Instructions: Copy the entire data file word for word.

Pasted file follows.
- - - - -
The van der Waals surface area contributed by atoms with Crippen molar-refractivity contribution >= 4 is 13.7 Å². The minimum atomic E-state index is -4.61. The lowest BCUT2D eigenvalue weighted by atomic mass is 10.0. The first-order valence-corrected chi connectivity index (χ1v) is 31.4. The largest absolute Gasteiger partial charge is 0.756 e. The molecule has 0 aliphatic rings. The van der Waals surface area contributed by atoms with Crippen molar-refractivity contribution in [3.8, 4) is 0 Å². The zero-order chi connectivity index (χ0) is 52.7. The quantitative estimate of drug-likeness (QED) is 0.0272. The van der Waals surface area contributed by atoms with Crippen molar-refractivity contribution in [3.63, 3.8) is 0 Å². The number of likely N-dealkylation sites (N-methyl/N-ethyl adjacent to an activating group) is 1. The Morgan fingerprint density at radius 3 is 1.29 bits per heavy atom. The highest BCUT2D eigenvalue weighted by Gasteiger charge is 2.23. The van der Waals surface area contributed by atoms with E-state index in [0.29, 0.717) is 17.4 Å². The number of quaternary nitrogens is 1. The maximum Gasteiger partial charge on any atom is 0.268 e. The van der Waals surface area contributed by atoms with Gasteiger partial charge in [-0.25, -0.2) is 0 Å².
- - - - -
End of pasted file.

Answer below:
The van der Waals surface area contributed by atoms with Crippen molar-refractivity contribution >= 4 is 13.7 Å². The minimum atomic E-state index is -4.61. The lowest BCUT2D eigenvalue weighted by atomic mass is 10.0. The first-order valence-corrected chi connectivity index (χ1v) is 31.4. The largest absolute Gasteiger partial charge is 0.756 e. The molecule has 0 aliphatic rings. The van der Waals surface area contributed by atoms with Crippen molar-refractivity contribution in [3.8, 4) is 0 Å². The zero-order chi connectivity index (χ0) is 52.7. The quantitative estimate of drug-likeness (QED) is 0.0272. The van der Waals surface area contributed by atoms with Crippen molar-refractivity contribution in [3.63, 3.8) is 0 Å². The number of likely N-dealkylation sites (N-methyl/N-ethyl adjacent to an activating group) is 1. The Morgan fingerprint density at radius 3 is 1.29 bits per heavy atom. The highest BCUT2D eigenvalue weighted by Gasteiger charge is 2.23. The van der Waals surface area contributed by atoms with E-state index in [0.29, 0.717) is 17.4 Å². The number of quaternary nitrogens is 1. The maximum Gasteiger partial charge on any atom is 0.268 e. The van der Waals surface area contributed by atoms with Gasteiger partial charge in [-0.25, -0.2) is 0 Å².